Extraordinary and demanding double act is full of psychological drama

Cockfight. Directed by Directed by Kate Harman, Julian Louis, Joshua Thomson and Gavin Webber. The Farm in association with NORPA and Performing Lines. The Playhouse, Canberra Theatre Centre, September 26, 8pm.

Gavin Webber (older man) and Joshua Thomson (younger man) in <i>Cockfight</i>. Photo: Darcy Grant

Gavin Webber (older man) and Joshua Thomson (younger man) in Cockfight. Photo: Darcy Grant

Cockfight is an extraordinary double act. It is easy to see, as program notes tell us, that it is about the relationship between the two protagonists, Gavin Webber and Joshua Thomson, within an office environment. But how it is played out defies easy categorisation.
Both Webber and Thomson have dance and physical theatre backgrounds and some of the most powerful moments in the 70-minute work were strongly and demandingly physical.

There were several remarkable duets including one that happened in slow motion and in dim lighting as Webber and Thomson wrapped themselves around each other, folding and unfolding their bodies into a variety of shapes. There was another that was brightly lit and faster in pace in which the two men balanced precariously on and around the office desk, occasionally using the wall of the set to aid or expand the movements. Another was filled with unison dancing as the pair threw themselves in the air and, before landing on the floor, turned themselves over while parallel to the ground.

Joshua Thomson (younger man) and Gavin Webber (older man) in Cockfight. Photo: Darcy Grant

Joshua Thomson (younger man) and Gavin Webber (older man) in Cockfight. Photo: Darcy Grant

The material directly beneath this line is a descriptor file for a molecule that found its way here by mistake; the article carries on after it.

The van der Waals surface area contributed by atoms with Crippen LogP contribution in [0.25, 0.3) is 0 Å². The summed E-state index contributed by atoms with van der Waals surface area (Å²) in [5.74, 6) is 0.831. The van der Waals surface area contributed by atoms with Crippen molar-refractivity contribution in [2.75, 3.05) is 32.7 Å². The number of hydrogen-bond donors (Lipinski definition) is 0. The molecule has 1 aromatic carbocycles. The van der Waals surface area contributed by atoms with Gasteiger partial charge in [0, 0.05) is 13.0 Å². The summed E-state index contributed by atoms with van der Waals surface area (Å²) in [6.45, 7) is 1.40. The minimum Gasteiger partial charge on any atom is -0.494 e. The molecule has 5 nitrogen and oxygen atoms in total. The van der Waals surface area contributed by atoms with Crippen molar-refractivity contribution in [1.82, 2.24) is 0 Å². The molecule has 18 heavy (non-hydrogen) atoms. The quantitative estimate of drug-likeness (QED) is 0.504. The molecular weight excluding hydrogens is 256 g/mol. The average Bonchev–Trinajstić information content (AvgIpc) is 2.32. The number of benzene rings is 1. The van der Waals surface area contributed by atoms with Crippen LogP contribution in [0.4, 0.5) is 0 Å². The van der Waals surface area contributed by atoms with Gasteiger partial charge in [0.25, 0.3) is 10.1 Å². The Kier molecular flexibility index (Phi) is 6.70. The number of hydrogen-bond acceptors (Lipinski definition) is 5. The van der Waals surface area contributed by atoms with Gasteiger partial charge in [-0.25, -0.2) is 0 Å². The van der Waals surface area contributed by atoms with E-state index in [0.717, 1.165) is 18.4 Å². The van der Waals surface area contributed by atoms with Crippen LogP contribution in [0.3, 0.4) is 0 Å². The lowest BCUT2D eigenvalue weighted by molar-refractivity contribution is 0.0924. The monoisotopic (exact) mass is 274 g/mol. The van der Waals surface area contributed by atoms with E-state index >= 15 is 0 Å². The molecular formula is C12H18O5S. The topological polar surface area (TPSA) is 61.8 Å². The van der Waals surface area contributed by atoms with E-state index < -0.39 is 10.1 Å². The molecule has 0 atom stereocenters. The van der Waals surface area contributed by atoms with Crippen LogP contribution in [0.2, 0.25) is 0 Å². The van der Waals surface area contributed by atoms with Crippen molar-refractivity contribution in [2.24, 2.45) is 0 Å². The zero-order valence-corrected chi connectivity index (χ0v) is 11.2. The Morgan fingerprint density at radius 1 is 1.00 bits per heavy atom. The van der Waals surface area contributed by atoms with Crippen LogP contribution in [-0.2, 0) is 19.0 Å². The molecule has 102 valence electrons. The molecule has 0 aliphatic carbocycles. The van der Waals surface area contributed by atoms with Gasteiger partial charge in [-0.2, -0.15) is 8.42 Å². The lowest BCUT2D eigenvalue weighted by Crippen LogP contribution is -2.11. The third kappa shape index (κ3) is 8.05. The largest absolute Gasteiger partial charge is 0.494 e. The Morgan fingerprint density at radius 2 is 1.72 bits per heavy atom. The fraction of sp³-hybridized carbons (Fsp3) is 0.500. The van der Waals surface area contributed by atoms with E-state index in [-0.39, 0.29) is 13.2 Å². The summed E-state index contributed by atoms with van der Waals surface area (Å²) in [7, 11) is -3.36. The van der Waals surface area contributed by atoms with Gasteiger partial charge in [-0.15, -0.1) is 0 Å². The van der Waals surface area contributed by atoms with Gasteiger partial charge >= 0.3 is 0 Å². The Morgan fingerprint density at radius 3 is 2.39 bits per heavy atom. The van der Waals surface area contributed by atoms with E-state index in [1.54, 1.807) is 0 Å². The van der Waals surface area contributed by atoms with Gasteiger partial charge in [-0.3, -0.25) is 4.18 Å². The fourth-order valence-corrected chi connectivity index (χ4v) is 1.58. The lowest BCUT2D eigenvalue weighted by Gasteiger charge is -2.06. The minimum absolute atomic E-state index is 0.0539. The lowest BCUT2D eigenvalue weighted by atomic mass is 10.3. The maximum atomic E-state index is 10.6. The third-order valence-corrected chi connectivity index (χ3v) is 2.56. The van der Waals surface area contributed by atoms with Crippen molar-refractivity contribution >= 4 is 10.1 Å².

But coupled with this dance-making was an undertone of psychological drama and angst. Webber worked for a while with Meryl Tankard, whose connection to dance theatre exponent Pina Bausch is well-known, and occasionally I felt a Bauschian influence in Cockfight. But unlike a work from Bausch, with Cockfight anything remotely filled with angst quickly turned into something akin to contemporary slapstick — a ruckus in which filing cabinets and chairs were tossed around the space.

Joshua Thomson (younger man) and Gavin Webber (older man) in Cockfight. Photo: Darcy Grant

Joshua Thomson (younger man) and Gavin Webber (older man) in Cockfight. Photo: Darcy Grant

A hilarious metaphor of bird migration ran through the piece. Webber explained to Thomson, somewhat patronisingly, that a particular variety of bird had, as it got older, an exceptionally wide wing span and was able to fly long distances with definite grace. The younger bird was not in the same class, the inference being that Thomson, the younger office worker, was unable to match Webber’s skill and knowledge, not to mention his appearance. Webber’s explanation was spoken, and there was a fair amount of text used throughout. But the spoken word was always accompanied by some brilliant movement and gesture, especially from Webber.

There were some moments that filled me with anxiety, especially towards the end as Webber and Thomson attached themselves to each other with their neckties and proceeded to drag themselves along the floor, under the table and on top of a filing cabinet and frequently looked as though they would choke. But there were other moments that were pure comedy, and pure social comment on what might transpire in an office situation.

Cockfight was a mixed bag, episodic in structure and multi-faceted emotionally. Webber and Thomson each gave an outstanding performance. It was fun to be there in the middle of it all.